In an embodiment, the manufacturing method described above further includes applying a solution containing a low-dielectric-loss polymer in the plurality of recessed portions, and heating the solution in the plurality of recessed portions. The solution may further contain a ceramic filler having a low dielectric loss.

In an embodiment, the low-dielectric-loss polymer contains a fluorine resin. The low-dielectric-loss polymer may contain a cycloolefin polymer.

Advantageous Effects of Disclosure

According to an embodiment of the disclosure, there is provided a scanning antenna which can be mass-manufactured by using the existing manufacturing technology of LCDs and a method for manufacturing thereof.

FIG. 1 is a cross-sectional view schematically illustrating a portion of a scanning antenna 1000 according to a first embodiment.

FIG. 2A and FIG. 2B are schematic plan views illustrating a TFT substrate 101 and a slot substrate 201 in the scanning antenna 1000, respectively.

FIG. 3A and FIG. 3B are a cross-sectional view and a plane view schematically illustrating an antenna unit region 11 of the TFT substrate 101, respectively.

FIG. 4A to FIG. 4C are cross-sectional views schematically illustrating a gate terminal section GT, a source terminal section ST, and a transfer terminal section PT of the TFT substrate 101, respectively.

FIG. 5 is a diagram illustrating an example of a manufacturing process of the TFT substrate 101.

FIG. 6 is a cross-sectional view schematically illustrating an antenna unit region U and a terminal section IT in the slot substrate 201.

FIG. 7 is a schematic cross-sectional view for illustrating a transfer section in the TFT substrate 101 and the slot substrate 201.

FIG. 8A to FIG. 8C are cross-sectional views illustrating a gate terminal section GT, a source terminal section ST, and a transfer terminal section PT of a TFT substrate 102, respectively, in a second embodiment.

FIG. 9 is a diagram illustrating an example of a manufacturing process of the TFT substrate 102.

FIG. 10A to FIG. 10C are cross-sectional views illustrating a gate terminal section GT, a source terminal section ST, and a transfer terminal section PT of a TFT substrate 103, respectively, in a third embodiment.

FIG. 11 is a diagram illustrating an example of a manufacturing process of the TFT substrate 103.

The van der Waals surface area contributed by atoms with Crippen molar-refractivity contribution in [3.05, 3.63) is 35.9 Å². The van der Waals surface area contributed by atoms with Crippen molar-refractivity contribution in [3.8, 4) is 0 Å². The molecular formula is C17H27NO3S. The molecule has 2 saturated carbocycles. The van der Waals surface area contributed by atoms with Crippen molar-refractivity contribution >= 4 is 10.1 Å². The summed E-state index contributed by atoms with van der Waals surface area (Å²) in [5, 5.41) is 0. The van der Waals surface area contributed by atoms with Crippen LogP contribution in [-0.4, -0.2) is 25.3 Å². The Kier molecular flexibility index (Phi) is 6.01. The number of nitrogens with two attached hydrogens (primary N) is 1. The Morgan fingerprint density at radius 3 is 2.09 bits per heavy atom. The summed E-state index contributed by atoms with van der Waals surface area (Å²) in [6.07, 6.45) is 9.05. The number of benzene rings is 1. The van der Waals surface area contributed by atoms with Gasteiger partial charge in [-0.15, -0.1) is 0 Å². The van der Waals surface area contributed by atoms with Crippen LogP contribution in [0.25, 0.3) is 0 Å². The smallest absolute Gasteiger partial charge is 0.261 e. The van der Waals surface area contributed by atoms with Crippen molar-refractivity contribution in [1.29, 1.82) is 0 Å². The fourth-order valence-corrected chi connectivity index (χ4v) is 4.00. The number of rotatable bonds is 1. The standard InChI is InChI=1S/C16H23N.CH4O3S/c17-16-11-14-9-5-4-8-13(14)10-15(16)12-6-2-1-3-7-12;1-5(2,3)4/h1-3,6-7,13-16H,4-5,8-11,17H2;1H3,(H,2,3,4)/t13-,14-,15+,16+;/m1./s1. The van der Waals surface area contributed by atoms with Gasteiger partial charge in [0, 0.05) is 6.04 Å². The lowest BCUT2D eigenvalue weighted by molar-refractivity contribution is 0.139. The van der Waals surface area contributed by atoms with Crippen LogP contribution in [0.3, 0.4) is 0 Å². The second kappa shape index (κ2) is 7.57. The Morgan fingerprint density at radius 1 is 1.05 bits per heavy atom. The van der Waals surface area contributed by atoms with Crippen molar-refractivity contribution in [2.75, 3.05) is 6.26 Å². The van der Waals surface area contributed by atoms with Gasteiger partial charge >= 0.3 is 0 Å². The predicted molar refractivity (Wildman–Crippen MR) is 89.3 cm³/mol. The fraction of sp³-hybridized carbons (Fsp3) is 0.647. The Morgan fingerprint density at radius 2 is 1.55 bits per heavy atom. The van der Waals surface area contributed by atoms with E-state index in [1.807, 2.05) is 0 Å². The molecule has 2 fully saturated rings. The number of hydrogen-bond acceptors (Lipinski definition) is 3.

FIG. 12 is a schematic cross-sectional view for illustrating transfer section in the TFT substrate 103 and a slot substrate 203.

FIG. 13A is a schematic plan view of a TFT substrate 104 including a heater resistive film 68, and FIG. 13B is a schematic plan view for illustrating sizes of a slot 57 and a patch electrode 15.

FIG. 14A and FIG. 14B are diagrams illustrating a schematic structure and current distribution of resistance heating structures 80a and 80b, respectively.

FIG. 15A to FIG. 15C are diagrams illustrating a schematic structure and current distribution of resistance heating structures 80c to 80e, respectively.

FIG. 16A is a schematic cross-sectional view of a liquid crystal panel 100Pa including the heater resistive film 68, and FIG. 16B is a schematic cross-sectional view of a liquid crystal panel 100Pb including the heater resistive film 68.

FIG. 17 is a diagram illustrating an equivalent circuit of one antenna unit in a scanning antenna according to an embodiment of the disclosure.

FIG. 18A to FIG. 18C, and FIG. 18E to FIG. 18G are each a diagram illustrating an example of a waveform of each signal used for driving the scanning antenna according to an embodiment, and FIG. 18D is a diagram illustrating a waveform of a display signal of an LCD panel performing dot inversion driving.

FIG. 19A to FIG. 19E are each a diagram illustrating another example of a waveform of each signal used for driving the scanning antenna according to an embodiment.

FIG. 20A to FIG. 20E are each a diagram illustrating yet another example of waveforms of each signal used for driving the scanning antenna according to an embodiment.